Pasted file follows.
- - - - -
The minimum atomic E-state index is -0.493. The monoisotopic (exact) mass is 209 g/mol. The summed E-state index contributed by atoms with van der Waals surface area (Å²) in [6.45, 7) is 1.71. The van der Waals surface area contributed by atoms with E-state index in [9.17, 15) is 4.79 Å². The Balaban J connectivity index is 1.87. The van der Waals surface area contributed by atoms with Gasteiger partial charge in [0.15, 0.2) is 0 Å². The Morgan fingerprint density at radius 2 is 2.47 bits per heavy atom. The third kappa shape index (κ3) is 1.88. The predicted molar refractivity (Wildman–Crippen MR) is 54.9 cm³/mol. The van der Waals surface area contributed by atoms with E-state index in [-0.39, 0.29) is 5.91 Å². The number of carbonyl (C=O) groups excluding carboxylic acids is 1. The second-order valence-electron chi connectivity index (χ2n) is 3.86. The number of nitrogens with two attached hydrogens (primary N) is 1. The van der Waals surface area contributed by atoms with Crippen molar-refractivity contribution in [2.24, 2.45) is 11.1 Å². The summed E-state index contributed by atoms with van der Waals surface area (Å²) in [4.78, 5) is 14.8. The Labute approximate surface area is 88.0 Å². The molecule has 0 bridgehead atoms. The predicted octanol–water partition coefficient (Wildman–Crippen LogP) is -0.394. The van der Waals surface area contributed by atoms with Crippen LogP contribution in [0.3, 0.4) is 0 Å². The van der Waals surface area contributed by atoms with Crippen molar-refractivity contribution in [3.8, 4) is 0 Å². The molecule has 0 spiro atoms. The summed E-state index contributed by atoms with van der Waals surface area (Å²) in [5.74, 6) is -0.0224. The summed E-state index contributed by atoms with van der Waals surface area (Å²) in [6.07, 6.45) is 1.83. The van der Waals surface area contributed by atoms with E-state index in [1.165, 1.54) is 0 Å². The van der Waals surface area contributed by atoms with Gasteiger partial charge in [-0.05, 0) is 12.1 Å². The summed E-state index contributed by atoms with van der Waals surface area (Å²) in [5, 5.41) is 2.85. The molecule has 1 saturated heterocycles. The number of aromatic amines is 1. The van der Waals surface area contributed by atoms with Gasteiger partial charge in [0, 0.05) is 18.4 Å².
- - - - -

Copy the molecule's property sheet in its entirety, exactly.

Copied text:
The minimum atomic E-state index is -0.493. The monoisotopic (exact) mass is 209 g/mol. The summed E-state index contributed by atoms with van der Waals surface area (Å²) in [6.45, 7) is 1.71. The van der Waals surface area contributed by atoms with E-state index in [9.17, 15) is 4.79 Å². The Balaban J connectivity index is 1.87. The van der Waals surface area contributed by atoms with Gasteiger partial charge in [0.15, 0.2) is 0 Å². The Morgan fingerprint density at radius 2 is 2.47 bits per heavy atom. The third kappa shape index (κ3) is 1.88. The predicted molar refractivity (Wildman–Crippen MR) is 54.9 cm³/mol. The van der Waals surface area contributed by atoms with E-state index in [-0.39, 0.29) is 5.91 Å². The number of carbonyl (C=O) groups excluding carboxylic acids is 1. The second-order valence-electron chi connectivity index (χ2n) is 3.86. The number of nitrogens with two attached hydrogens (primary N) is 1. The van der Waals surface area contributed by atoms with Crippen molar-refractivity contribution in [2.24, 2.45) is 11.1 Å². The summed E-state index contributed by atoms with van der Waals surface area (Å²) in [4.78, 5) is 14.8. The Labute approximate surface area is 88.0 Å². The molecule has 0 bridgehead atoms. The predicted octanol–water partition coefficient (Wildman–Crippen LogP) is -0.394. The van der Waals surface area contributed by atoms with Crippen LogP contribution in [0.3, 0.4) is 0 Å². The van der Waals surface area contributed by atoms with Crippen molar-refractivity contribution in [3.8, 4) is 0 Å². The molecule has 0 spiro atoms. The summed E-state index contributed by atoms with van der Waals surface area (Å²) in [5.74, 6) is -0.0224. The summed E-state index contributed by atoms with van der Waals surface area (Å²) in [6.07, 6.45) is 1.83. The van der Waals surface area contributed by atoms with E-state index in [1.165, 1.54) is 0 Å². The van der Waals surface area contributed by atoms with Gasteiger partial charge in [-0.05, 0) is 12.1 Å². The summed E-state index contributed by atoms with van der Waals surface area (Å²) in [5, 5.41) is 2.85. The molecule has 1 saturated heterocycles. The number of aromatic amines is 1. The van der Waals surface area contributed by atoms with Gasteiger partial charge in [0, 0.05) is 18.4 Å².